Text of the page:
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HappyMoose: A mobile app built by a dotting father to print and send ‘moments’ of his firstborn to grandparents living overseas

What do you do when you can’t find a good way to print and send photographs of precious memories of your child to grandparents in China? You build an app, of course. This is precisely what Alex Dong who is based in Dunedin, has done.

Alex’s mobile app HappyMoose has developed an app that enables photos taken on a mobile phone, to be printed directly on high quality artist canvas.

For instance, if you have a picture of your child on a monkey bar snapped at a playground, and want it printed and sent to a relative in the UK, all you have to do is download the app – currently only available on iPhone’s app store – crop it the way you want, and submit the photo to be printed. Development is underway for the app to be made available for Android and web versions, Alex says.

Photos can be shipped overseas, but Alex says the company didn’t set out looking for offshore business, preferring to first test out the NZ market. However, Happy Moose already has orders from the US, China and the UK.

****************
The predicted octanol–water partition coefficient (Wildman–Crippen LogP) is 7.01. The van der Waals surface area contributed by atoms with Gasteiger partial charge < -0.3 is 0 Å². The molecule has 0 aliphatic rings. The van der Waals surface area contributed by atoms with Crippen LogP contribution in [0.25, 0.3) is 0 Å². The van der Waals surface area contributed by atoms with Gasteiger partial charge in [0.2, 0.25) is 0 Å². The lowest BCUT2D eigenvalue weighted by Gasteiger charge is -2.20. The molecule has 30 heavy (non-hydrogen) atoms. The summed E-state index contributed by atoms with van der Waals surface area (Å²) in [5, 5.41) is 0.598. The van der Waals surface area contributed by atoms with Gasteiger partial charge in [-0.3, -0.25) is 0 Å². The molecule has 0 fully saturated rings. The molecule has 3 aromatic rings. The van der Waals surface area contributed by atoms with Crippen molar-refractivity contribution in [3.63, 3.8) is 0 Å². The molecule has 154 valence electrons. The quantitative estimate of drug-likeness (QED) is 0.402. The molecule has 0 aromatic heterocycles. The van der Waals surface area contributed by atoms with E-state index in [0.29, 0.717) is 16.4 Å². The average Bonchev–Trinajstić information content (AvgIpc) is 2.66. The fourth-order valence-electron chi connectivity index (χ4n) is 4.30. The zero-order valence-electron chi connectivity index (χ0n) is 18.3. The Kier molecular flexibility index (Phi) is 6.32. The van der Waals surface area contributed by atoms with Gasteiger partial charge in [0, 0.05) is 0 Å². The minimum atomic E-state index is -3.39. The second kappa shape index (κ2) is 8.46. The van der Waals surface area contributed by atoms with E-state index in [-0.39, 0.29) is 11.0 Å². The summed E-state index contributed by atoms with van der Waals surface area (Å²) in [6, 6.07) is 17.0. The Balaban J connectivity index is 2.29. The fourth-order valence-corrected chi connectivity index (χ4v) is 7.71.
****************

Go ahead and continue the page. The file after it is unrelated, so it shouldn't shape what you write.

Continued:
“About 5 mins after we launched the app, we had our first order from California. When we were building the software, we didn’t anticipate or forsee that. It is certainly, challenging, from the perspective of sorting out GST,” he says.

Alex is no new comer to the startup scene. He had divested his photo blogging site in China before setting out overseas, including months in Melbourne, Sydney, Boston, San Diego, to travel and experience the world. He and his wife Zephyr travelled around looking for the perfect place to call home. Australia rejected their application.They turned to Dunedin — perfect as a place to experience nature easily, and have a clean, green environment. Initially, Alex enrolled in the Otago Polytechnic.

While in Dunedin, Aex in 2010, started Trunk.ly with co-founder Tim Bull. Trunk.ly is a free bookmarking app that automatically gathers all the links you share online, and makes them available via a searchable web interface. The startup was acquired by founders of YouTube Steven Chan and Chad Hurley in 2011 and integrated into their company Avos.

Wall Dot is water proof